Natchez Crape Myrtle: A Beauty With Pretty, White Blooms

The Natchez crape myrtle (Lagerstroemia x ‘Natchez’) is recognized for its stunning white blooms and distinct peeling bark, particularly in the Southern region of the United States.

This beloved landscaping tree is a pretty fast-growing specimen too, but how fast are we talking?

Crape myrtle ‘Natchez’ is a very fast-growing tree with height increases of 3 to 5 feet per year. This tree often reaches its mature height of 25 to 30 feet within just 3 years though some trees will grow at a slower rate depending on climate, growing conditions, and regular maintenance.

Whether you plan to keep it small or let your Natchez crape myrtle reach for the sky, it’s important to cater to its ideal soil, sun, and other environmental needs to bring out its best.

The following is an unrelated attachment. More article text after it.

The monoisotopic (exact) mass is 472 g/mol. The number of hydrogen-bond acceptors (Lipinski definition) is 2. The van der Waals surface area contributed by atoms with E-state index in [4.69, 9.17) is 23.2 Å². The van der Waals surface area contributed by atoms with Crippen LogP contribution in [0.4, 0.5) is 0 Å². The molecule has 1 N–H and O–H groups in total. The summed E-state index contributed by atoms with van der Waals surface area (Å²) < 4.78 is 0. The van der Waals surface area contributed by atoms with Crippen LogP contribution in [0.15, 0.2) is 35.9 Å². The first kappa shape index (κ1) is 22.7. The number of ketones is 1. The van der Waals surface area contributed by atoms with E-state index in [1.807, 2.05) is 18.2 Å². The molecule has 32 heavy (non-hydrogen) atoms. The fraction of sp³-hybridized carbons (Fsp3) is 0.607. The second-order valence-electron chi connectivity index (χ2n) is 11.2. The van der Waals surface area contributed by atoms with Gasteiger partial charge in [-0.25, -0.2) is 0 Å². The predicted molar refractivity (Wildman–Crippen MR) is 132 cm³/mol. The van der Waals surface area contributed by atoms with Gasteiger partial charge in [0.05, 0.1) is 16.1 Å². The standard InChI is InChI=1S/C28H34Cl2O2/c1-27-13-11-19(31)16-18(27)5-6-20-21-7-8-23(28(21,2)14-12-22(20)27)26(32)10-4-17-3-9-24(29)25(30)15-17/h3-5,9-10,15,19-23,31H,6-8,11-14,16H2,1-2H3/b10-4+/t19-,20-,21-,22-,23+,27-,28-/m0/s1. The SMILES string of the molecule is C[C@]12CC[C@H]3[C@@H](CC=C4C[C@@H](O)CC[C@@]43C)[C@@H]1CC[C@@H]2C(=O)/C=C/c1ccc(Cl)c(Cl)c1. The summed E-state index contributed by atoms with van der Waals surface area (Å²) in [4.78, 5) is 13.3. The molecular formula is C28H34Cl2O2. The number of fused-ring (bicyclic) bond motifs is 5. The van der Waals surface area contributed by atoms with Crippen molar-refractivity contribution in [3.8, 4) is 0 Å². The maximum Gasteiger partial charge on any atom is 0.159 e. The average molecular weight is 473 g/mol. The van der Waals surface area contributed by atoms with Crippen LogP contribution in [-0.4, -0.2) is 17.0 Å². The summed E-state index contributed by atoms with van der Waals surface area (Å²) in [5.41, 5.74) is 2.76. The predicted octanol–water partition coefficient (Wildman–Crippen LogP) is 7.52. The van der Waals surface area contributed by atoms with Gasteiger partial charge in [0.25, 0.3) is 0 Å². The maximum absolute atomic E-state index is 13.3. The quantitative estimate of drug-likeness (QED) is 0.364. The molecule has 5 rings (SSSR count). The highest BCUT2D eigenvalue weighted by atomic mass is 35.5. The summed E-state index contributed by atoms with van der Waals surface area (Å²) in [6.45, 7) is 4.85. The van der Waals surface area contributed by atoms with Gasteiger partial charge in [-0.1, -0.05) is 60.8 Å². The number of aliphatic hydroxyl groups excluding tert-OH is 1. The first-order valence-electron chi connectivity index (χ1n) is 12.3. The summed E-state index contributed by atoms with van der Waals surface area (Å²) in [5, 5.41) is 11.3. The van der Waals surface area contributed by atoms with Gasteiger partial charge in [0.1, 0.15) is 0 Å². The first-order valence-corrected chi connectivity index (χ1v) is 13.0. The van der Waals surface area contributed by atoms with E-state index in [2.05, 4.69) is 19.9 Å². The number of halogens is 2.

Here’s your guide to the Natchez crape myrtle tree — everything from its flowers and maintenance to the pests you can expect to deal with and how to utilize the tree in your garden space.

For a closer look at the diversity of Crepe Myrtle, check out my article, Best Crepe Myrtle Varieties.

Natchez Crape Myrtle

Crape myrtle ‘Natchez’ is a hybrid combining the Crape Myrtle ‘Kiowa’ (L. fauriei) with the common Crape Myrtle species (L. indica).

This stunning tree was named after the Natchez Native American people and was produced by the National Arboretum in Washington D.C. in 1987.

The Natchez crape myrtle has since become naturalized throughout the US and is especially popular in the South, earning the moniker “The Lilac of the South.”

Let’s take a closer look at this beauty in terms of its appearance, flowers, and how fast it grows.